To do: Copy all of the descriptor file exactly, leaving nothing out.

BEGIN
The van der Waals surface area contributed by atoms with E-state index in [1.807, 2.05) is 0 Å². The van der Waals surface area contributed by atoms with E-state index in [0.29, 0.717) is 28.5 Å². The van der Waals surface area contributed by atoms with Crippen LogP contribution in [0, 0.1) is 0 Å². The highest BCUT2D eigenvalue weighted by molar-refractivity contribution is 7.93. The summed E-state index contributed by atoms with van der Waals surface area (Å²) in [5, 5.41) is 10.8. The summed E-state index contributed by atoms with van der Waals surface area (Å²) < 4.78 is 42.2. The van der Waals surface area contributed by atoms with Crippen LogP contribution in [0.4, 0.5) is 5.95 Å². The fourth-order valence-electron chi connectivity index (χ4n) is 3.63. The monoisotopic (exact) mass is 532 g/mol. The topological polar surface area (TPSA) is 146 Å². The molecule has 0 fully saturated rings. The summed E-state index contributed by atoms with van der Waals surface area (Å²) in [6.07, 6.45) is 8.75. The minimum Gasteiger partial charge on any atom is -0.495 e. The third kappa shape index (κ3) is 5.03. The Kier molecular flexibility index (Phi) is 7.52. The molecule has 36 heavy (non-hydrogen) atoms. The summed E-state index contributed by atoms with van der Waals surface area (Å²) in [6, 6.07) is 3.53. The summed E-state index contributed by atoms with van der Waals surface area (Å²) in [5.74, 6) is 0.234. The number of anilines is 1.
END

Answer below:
The van der Waals surface area contributed by atoms with E-state index in [1.807, 2.05) is 0 Å². The van der Waals surface area contributed by atoms with E-state index in [0.29, 0.717) is 28.5 Å². The van der Waals surface area contributed by atoms with Crippen LogP contribution in [0, 0.1) is 0 Å². The highest BCUT2D eigenvalue weighted by molar-refractivity contribution is 7.93. The summed E-state index contributed by atoms with van der Waals surface area (Å²) in [5, 5.41) is 10.8. The summed E-state index contributed by atoms with van der Waals surface area (Å²) < 4.78 is 42.2. The van der Waals surface area contributed by atoms with Crippen LogP contribution in [0.4, 0.5) is 5.95 Å². The fourth-order valence-electron chi connectivity index (χ4n) is 3.63. The monoisotopic (exact) mass is 532 g/mol. The topological polar surface area (TPSA) is 146 Å². The molecule has 0 fully saturated rings. The summed E-state index contributed by atoms with van der Waals surface area (Å²) in [6.07, 6.45) is 8.75. The minimum Gasteiger partial charge on any atom is -0.495 e. The third kappa shape index (κ3) is 5.03. The Kier molecular flexibility index (Phi) is 7.52. The molecule has 36 heavy (non-hydrogen) atoms. The summed E-state index contributed by atoms with van der Waals surface area (Å²) in [6, 6.07) is 3.53. The summed E-state index contributed by atoms with van der Waals surface area (Å²) in [5.74, 6) is 0.234. The number of anilines is 1.